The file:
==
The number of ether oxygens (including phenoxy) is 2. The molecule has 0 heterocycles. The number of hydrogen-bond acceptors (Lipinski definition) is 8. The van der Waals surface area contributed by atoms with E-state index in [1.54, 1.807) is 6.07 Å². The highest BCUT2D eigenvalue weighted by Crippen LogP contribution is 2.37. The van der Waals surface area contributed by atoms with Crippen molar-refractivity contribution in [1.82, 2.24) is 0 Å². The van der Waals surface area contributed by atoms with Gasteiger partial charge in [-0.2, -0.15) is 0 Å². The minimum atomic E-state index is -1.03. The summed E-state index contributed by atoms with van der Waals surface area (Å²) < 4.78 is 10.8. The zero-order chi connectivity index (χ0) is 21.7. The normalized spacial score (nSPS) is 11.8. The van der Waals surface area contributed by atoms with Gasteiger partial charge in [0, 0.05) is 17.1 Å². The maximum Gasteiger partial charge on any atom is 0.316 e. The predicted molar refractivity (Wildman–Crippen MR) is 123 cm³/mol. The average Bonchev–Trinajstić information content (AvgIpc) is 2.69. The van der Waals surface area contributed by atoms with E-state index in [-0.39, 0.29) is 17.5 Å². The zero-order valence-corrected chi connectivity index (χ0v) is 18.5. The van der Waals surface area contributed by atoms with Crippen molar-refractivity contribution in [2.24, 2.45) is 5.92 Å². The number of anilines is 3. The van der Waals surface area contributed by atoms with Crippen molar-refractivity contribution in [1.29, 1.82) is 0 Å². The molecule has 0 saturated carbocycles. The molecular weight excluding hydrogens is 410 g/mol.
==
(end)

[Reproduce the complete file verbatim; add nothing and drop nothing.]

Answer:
The number of ether oxygens (including phenoxy) is 2. The molecule has 0 heterocycles. The number of hydrogen-bond acceptors (Lipinski definition) is 8. The van der Waals surface area contributed by atoms with E-state index in [1.54, 1.807) is 6.07 Å². The highest BCUT2D eigenvalue weighted by Crippen LogP contribution is 2.37. The van der Waals surface area contributed by atoms with Crippen molar-refractivity contribution in [1.82, 2.24) is 0 Å². The van der Waals surface area contributed by atoms with Gasteiger partial charge in [-0.2, -0.15) is 0 Å². The minimum atomic E-state index is -1.03. The summed E-state index contributed by atoms with van der Waals surface area (Å²) < 4.78 is 10.8. The zero-order chi connectivity index (χ0) is 21.7. The normalized spacial score (nSPS) is 11.8. The van der Waals surface area contributed by atoms with Gasteiger partial charge in [0, 0.05) is 17.1 Å². The maximum Gasteiger partial charge on any atom is 0.316 e. The predicted molar refractivity (Wildman–Crippen MR) is 123 cm³/mol. The average Bonchev–Trinajstić information content (AvgIpc) is 2.69. The van der Waals surface area contributed by atoms with E-state index in [-0.39, 0.29) is 17.5 Å². The zero-order valence-corrected chi connectivity index (χ0v) is 18.5. The van der Waals surface area contributed by atoms with Crippen molar-refractivity contribution in [2.24, 2.45) is 5.92 Å². The number of anilines is 3. The van der Waals surface area contributed by atoms with Crippen molar-refractivity contribution in [1.29, 1.82) is 0 Å². The molecule has 0 saturated carbocycles. The molecular weight excluding hydrogens is 410 g/mol.